Employee’s Biography Working at Meat Packing Industry in Chicago

In the early 1900s, governmentally progressive leaders started to attack meatpacking organizations because of their unhealthy working environment and unfair employment practices. Their primary aim was the Union Stock Yards unit of Chicago, a massive employee housing complex, meat dispensation plants, slaughterhouses, and feedlots. In 1904, the dilemma of employees held the national headings when the meatpacker’s union in Chicago held a strike, asking for an increase of pay and protection measures. This composition will focus on how President Roosevelt’s report of 1906 and private segment media issue of 1906 discourses matters raised in the 1904 stockyard employee’s status concerning the meatpacking plants in Chicago. Progressives launched an attack at the beginning of the new century towards meatpacking plants because of their unfair actions. The progressives exposed how these plants treated employees like pay slaves, set high costs, and eliminated competition.[1]. The employees who worked in meatpacking plants said that the plants used all but the cry.

Untrained migrant men did the backbreaking and frequently unsafe work, struggling in unventilated and dark places, unheated in winter and hot in summer. Most workers stood the whole day on grounds flooded with blood knives, wielding sledgehammers, foul water, and meat scraps.[2]. The majority earned very little in every hour and worked over ten hours a day and six days per week. By 1904, most of Chicago’s packing employees were new settlers from Lithuania, Slovakia, and Poland. They congested into dwelling rooms and leased housing in packing town, near the foul-smelling stockyards and city junkyards.

The White House blasted with messages demanding for improvement of the meatpacking business. After evaluating The Jungle written by Sinclair, President Roosevelt called him to the White House to deliberate it. Roosevelt then selected a distinct commission to inspect Chicago’s meat-packing plants. The exceptional commission delivered its investigation analysis in May 1906. The report confirmed almost every complaint and allegation made by progressives. Special commissioners even saw a slaughtered hog that chops partway into an employee lavatory. Employees removed the carcass without washing it and placed it on a catch on the line. The officials critiqued present meat-inspection rules that only checked the health status of the animals. The officers suggested that checks happen at every point of the dispensation of meat. Commissioners also requested the agriculture administrator to make guidelines demanding the wholesomeness and cleanliness of meat.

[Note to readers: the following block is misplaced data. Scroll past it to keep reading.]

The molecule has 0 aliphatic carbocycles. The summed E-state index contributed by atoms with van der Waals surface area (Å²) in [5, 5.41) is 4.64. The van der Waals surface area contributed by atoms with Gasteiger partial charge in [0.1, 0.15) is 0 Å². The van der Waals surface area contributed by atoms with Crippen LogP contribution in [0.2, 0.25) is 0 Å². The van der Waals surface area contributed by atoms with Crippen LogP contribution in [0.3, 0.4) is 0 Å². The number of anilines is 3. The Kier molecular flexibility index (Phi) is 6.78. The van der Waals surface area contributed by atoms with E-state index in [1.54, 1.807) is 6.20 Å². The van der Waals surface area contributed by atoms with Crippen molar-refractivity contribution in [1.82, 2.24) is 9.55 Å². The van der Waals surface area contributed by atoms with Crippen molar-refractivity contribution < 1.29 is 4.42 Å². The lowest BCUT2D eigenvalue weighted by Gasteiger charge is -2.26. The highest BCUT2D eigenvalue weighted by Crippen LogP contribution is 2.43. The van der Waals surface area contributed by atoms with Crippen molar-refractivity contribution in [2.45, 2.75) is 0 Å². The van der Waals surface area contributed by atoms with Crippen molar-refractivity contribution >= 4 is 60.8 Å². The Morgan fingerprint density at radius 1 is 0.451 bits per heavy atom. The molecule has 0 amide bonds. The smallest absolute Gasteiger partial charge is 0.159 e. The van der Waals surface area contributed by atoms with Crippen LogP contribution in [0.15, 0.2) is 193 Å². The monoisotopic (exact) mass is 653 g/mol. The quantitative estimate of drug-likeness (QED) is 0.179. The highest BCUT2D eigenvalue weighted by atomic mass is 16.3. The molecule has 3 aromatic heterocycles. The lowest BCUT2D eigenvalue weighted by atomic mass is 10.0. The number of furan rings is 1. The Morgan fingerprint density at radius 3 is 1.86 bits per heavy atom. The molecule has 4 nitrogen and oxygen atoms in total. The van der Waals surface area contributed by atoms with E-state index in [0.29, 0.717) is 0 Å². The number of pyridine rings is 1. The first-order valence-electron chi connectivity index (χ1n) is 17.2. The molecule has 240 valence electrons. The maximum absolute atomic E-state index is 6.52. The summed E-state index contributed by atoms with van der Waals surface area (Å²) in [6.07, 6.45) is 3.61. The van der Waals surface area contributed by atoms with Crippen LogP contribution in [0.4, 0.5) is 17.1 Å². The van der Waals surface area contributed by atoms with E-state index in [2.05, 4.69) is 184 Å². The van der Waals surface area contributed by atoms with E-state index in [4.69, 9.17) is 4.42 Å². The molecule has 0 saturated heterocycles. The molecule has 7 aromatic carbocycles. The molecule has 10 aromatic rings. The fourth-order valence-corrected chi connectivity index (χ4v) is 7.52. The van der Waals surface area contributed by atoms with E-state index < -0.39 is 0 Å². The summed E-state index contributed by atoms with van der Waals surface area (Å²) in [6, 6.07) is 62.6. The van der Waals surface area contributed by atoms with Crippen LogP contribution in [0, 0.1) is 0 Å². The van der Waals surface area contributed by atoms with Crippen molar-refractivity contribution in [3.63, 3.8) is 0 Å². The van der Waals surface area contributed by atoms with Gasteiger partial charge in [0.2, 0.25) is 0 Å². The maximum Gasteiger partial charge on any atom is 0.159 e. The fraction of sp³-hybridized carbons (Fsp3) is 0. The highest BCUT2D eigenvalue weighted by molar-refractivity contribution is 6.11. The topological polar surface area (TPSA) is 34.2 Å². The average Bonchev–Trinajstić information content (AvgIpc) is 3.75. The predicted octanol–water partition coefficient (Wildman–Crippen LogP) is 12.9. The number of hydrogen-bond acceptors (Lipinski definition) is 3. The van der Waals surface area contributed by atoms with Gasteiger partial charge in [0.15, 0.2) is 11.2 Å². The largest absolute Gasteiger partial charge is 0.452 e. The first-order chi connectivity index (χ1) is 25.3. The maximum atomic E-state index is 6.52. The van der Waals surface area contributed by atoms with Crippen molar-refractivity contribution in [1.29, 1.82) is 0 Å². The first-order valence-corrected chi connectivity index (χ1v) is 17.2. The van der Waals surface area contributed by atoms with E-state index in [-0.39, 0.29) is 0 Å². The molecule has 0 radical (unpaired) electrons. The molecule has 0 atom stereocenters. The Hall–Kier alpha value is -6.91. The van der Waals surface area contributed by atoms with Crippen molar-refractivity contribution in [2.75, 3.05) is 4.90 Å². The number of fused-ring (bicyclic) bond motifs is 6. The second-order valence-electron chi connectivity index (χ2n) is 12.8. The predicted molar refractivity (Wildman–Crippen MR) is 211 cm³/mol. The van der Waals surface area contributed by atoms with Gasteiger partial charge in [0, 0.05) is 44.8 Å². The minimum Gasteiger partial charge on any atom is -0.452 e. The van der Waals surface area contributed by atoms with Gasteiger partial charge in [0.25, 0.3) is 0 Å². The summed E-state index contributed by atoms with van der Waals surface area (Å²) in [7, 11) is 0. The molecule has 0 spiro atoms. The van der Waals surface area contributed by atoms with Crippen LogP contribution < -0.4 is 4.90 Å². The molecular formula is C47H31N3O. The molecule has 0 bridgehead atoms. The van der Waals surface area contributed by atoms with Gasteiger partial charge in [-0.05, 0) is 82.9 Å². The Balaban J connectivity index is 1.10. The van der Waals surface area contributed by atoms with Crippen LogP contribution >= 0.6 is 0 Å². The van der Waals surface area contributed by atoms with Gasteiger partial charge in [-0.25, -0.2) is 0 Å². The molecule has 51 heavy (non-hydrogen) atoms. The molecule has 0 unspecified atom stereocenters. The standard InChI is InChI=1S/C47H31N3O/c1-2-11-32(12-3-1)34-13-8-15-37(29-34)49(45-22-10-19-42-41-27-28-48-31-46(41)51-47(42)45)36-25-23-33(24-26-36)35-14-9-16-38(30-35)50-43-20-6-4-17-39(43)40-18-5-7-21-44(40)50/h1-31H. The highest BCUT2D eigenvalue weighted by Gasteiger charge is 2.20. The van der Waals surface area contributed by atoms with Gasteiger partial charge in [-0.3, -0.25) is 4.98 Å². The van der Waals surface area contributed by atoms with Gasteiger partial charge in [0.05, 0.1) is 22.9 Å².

President Roosevelt termed the situations exposed in the exceptional commission’s report “disgusting.” In a communication to Congress, Roosevelt said that a rule is required that will allow the Federal Government’s supervisors to examine and oversee from the beginning to the end of the preparation of the meat food produce.[3] President overpowered meat-packer disagreement and fueled the Meat Inspection Act of 1906. The act sanctioned assessors from the United State Department of Agriculture to halt any mislabeled or evil meat from inflowing regional and overseas markets. This act significantly extended central administration regulation of private business. However, the Presidential report of 1906 did not address all the concerns of the employee’s biography concerning the meatpacking plant in Chicago[4]. The statement mostly focused on the safety of the products produced. Concerns such as wages, leaving conditions, and unjust towards workers was not well addressed.

 

 

Bibliography

Blair, Brian. “Gone To Ground.” (2018).

Dawley, Alan. Class and Community. Harvard University Press, 2021.

Newman, Patrick. “The Big Meat: The Beef Trust, Regulatory Capture, and Government Intervention.” Regulatory Capture, and Government Intervention (July 13, 2018) (2018).

Staudacher, Nicholas Adam. “Theodore Roosevelt’s Construction of the” Public Interest”: Rhetoric, Ideology, and Presidential Intervention, 1901-1906.” PhD diss., Kent State University, 2016.

[1] Dawley, Alan. Class and Community. Harvard University Press, 2021.

[2] Blair, Brian. “Gone To Ground.” (2018).

[3] Newman, Patrick. “The Big Meat: The Beef Trust, Regulatory Capture, and Government Intervention.” Regulatory Capture, and Government Intervention (July 13, 2018) (2018).

[4] Staudacher, Nicholas Adam. “Theodore Roosevelt’s Construction of the” Public Interest”: Rhetoric, Ideology, and Presidential Intervention, 1901-1906.” PhD diss., Kent State University, 2016.

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